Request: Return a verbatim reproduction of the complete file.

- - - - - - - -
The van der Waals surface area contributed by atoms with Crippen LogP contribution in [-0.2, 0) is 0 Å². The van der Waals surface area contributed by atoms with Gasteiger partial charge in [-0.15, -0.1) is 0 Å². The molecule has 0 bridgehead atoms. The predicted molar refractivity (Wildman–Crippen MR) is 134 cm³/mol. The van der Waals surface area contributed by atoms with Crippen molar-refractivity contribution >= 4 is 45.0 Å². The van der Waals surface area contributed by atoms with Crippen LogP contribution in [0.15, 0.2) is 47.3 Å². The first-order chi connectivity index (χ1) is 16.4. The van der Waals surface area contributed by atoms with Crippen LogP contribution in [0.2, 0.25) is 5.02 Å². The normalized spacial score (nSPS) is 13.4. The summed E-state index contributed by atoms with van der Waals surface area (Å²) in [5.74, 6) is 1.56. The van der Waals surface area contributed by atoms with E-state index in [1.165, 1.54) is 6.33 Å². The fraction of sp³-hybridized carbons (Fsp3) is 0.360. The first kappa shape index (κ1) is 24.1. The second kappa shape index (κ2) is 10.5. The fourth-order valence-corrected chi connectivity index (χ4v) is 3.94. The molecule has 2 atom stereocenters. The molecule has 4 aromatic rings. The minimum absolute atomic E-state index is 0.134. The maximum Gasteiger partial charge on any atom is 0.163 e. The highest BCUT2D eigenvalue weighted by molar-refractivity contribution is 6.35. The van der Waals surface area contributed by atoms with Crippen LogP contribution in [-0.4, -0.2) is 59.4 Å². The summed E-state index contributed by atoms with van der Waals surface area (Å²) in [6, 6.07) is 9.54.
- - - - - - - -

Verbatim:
The van der Waals surface area contributed by atoms with Crippen LogP contribution in [-0.2, 0) is 0 Å². The van der Waals surface area contributed by atoms with Gasteiger partial charge in [-0.15, -0.1) is 0 Å². The molecule has 0 bridgehead atoms. The predicted molar refractivity (Wildman–Crippen MR) is 134 cm³/mol. The van der Waals surface area contributed by atoms with Crippen molar-refractivity contribution >= 4 is 45.0 Å². The van der Waals surface area contributed by atoms with Crippen LogP contribution in [0.15, 0.2) is 47.3 Å². The first-order chi connectivity index (χ1) is 16.4. The van der Waals surface area contributed by atoms with Crippen LogP contribution in [0.2, 0.25) is 5.02 Å². The normalized spacial score (nSPS) is 13.4. The summed E-state index contributed by atoms with van der Waals surface area (Å²) in [5.74, 6) is 1.56. The van der Waals surface area contributed by atoms with E-state index in [1.165, 1.54) is 6.33 Å². The fraction of sp³-hybridized carbons (Fsp3) is 0.360. The first kappa shape index (κ1) is 24.1. The second kappa shape index (κ2) is 10.5. The fourth-order valence-corrected chi connectivity index (χ4v) is 3.94. The molecule has 2 atom stereocenters. The molecule has 4 aromatic rings. The minimum absolute atomic E-state index is 0.134. The maximum Gasteiger partial charge on any atom is 0.163 e. The highest BCUT2D eigenvalue weighted by molar-refractivity contribution is 6.35. The van der Waals surface area contributed by atoms with Crippen LogP contribution in [-0.4, -0.2) is 59.4 Å². The summed E-state index contributed by atoms with van der Waals surface area (Å²) in [6, 6.07) is 9.54.